Cinema Today: Film Blackness Series Screening to be followed by Q&A with Stew, the star of the film

On Wednesday, September 20, the Visual Arts Program of the Lewis Center for the Arts at Princeton University and Princeton Garden Theatre will present a screening of Spike Lee’s Passing Strange: The Movie, a film version of the award-winning rock musical‚ at the Garden Theatre. Starting at 7:30 p.m.‚ the film will be followed with a Q&A with Stew‚ the star and co-writer of the hit Broadway show.

stew headshot

Stew‚ the star and co-writer of the hit Broadway version of Passing Strange, will discuss his work with Spike Lee following the screening. Photo courtesy of Stew

Passing Strange follows a young African American musician known as “the Youth” who is thrust into the world of rock‛n’roll on a journey to self-discovery. Written by Stew and his creative partner Heidi Rodewald, Passing Strange won the 2008 Tony Award for Best Book of a Musical as well as the best musical awards from the Drama Desk Awards, the New York Drama Critics Circle, and two Obie Awards.

“Stew’s musical memoir, a hit on Broadway, has been faithfully recorded by Spike Lee, and somehow also enriched by the presence of the camera,” said a New York Times review of the film.

Passing Strange is being presented as part of the series Cinema Today: Film Blackness‚ organized by Dr. Michael Gillespie, a Visiting Associate Professor in Visual Arts. The series is part of a fall Lewis Center for the Arts visual arts course being taught by Gillespie, also titled “Film Blackness,” that is devoted to thinking about the idea of black film with critical attention to film form, film theory, and black visual and expressive culture. The course considers the art of film and the idea of race as irreducible to reality or truth and instead frames the idea of black film as a discursive practice that poses new paradigms for understanding narrative, aesthetics, culture, historiography, and intertextuality.

Gillespie is a film theorist and historian, with an interest in black visual and expressive culture, film theory, genre, visual historiography, global cinema, adaptation theory, popular music studies, and contemporary art. His recently released book, Film Blackness: American Cinema and the Idea of Black Film (Duke University Press, 2016) frames black film alongside literature, music, art, photography, and new media, treating it as an interdisciplinary form that enacts black visual and expressive culture. He is currently Associate Professor of Film at The City College of New York, holding a joint appointment in the Department of Media and Communication Arts and the Black Studies Program.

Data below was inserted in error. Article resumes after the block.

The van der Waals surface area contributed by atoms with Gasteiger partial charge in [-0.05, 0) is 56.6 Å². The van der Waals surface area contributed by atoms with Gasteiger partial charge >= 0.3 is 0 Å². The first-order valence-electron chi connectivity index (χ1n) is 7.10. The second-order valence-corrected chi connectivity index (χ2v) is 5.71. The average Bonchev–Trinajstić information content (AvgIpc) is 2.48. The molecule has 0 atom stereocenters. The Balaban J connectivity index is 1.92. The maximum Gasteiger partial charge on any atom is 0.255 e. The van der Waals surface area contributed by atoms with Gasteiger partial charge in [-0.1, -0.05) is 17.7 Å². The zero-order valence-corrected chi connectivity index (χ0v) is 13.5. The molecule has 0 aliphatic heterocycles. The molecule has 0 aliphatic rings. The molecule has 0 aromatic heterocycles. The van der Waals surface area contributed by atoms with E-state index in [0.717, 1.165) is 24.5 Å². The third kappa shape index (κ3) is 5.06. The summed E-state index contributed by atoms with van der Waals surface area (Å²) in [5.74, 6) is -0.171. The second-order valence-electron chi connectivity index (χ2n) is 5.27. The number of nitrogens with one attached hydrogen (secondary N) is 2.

All five events in the series are open to the public. All except one will take place at the Princeton Garden Theatre starting at 7:30 p.m. Each event will feature a film screening followed by a conversation with one or more artists connected with the film or films shown. The other screenings in the series include:

  • The Fits (2015) with director Anna Rose Holmer, on Wednesday, October 4, at the James M. Stewart ’32 Theater, 185 Nassau Street.  Free with no tickets required.
  • Strong Island (2017) followed by an educational discussion with transgender filmmaker Yance Ford, on Wednesday, October 18.
  • Short works by artist-filmmaker Kevin Jerome Everson on Wednesday, November 15.
  • Works by filmmakers Ja’Tovia Gary and Frances Bodomo, members of The New Negress Film Society, on Wednesday, November 29.

The series is cosponsored by the Lewis Center for the Arts’ Committee on Race and the Arts.

The film screening series is supported through the John Sacret Young ’69 Lecture Series fund. Sacret Young is a 1969 graduate of Princeton and an author, producer, director, and screenwriter. He has been nominated for seven Emmy Awards and seven Writers Guild of America (WGA) Awards, winning two WGA Awards.  He is perhaps best known for co-creating, along with William F. Broyles Jr., China Beach, the critically acclaimed ABC-TV drama series about medics and nurses during the Vietnam War, and for his work on the television drama The West Wing. Young has also received a Golden Globe and a Peabody Award, and his original mini-series about the Gulf War, Thanks of a Grateful Nation, was honored with his fifth Humanitas Prize nomination.

Tickets for the September 20 screening are free for Princeton University students, faculty and staff; show Princeton ID at the Garden Theatre box office to pickup tickets. Public Tickets, $6-$11 are available online at www.thegardentheatre.com or in person. The Garden Theatre is located at 160 Nassau Street.

Press Contact

Steve Runk
Director of Communications
609-258-5262
srunk@princeton.edu

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